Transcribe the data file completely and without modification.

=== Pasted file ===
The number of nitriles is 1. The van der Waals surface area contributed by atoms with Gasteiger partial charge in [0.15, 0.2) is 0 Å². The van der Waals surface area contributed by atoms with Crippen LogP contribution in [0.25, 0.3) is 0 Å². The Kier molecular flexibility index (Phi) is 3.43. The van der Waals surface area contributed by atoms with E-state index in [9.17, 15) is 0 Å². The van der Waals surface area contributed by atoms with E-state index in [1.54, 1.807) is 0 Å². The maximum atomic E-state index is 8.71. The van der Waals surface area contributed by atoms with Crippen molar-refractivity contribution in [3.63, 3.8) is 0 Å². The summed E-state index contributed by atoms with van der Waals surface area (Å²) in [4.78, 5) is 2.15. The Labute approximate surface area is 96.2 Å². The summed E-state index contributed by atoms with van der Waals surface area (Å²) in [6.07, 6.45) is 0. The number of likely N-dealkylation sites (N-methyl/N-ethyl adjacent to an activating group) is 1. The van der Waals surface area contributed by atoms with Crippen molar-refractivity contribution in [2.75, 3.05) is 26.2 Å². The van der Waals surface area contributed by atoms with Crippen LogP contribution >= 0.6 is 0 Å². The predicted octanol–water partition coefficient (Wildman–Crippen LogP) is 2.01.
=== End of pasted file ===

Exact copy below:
The number of nitriles is 1. The van der Waals surface area contributed by atoms with Gasteiger partial charge in [0.15, 0.2) is 0 Å². The van der Waals surface area contributed by atoms with Crippen LogP contribution in [0.25, 0.3) is 0 Å². The Kier molecular flexibility index (Phi) is 3.43. The van der Waals surface area contributed by atoms with E-state index in [9.17, 15) is 0 Å². The van der Waals surface area contributed by atoms with E-state index in [1.54, 1.807) is 0 Å². The maximum atomic E-state index is 8.71. The van der Waals surface area contributed by atoms with Crippen molar-refractivity contribution in [3.63, 3.8) is 0 Å². The summed E-state index contributed by atoms with van der Waals surface area (Å²) in [4.78, 5) is 2.15. The Labute approximate surface area is 96.2 Å². The summed E-state index contributed by atoms with van der Waals surface area (Å²) in [6.07, 6.45) is 0. The number of likely N-dealkylation sites (N-methyl/N-ethyl adjacent to an activating group) is 1. The van der Waals surface area contributed by atoms with Crippen molar-refractivity contribution in [2.75, 3.05) is 26.2 Å². The van der Waals surface area contributed by atoms with Crippen LogP contribution >= 0.6 is 0 Å². The predicted octanol–water partition coefficient (Wildman–Crippen LogP) is 2.01.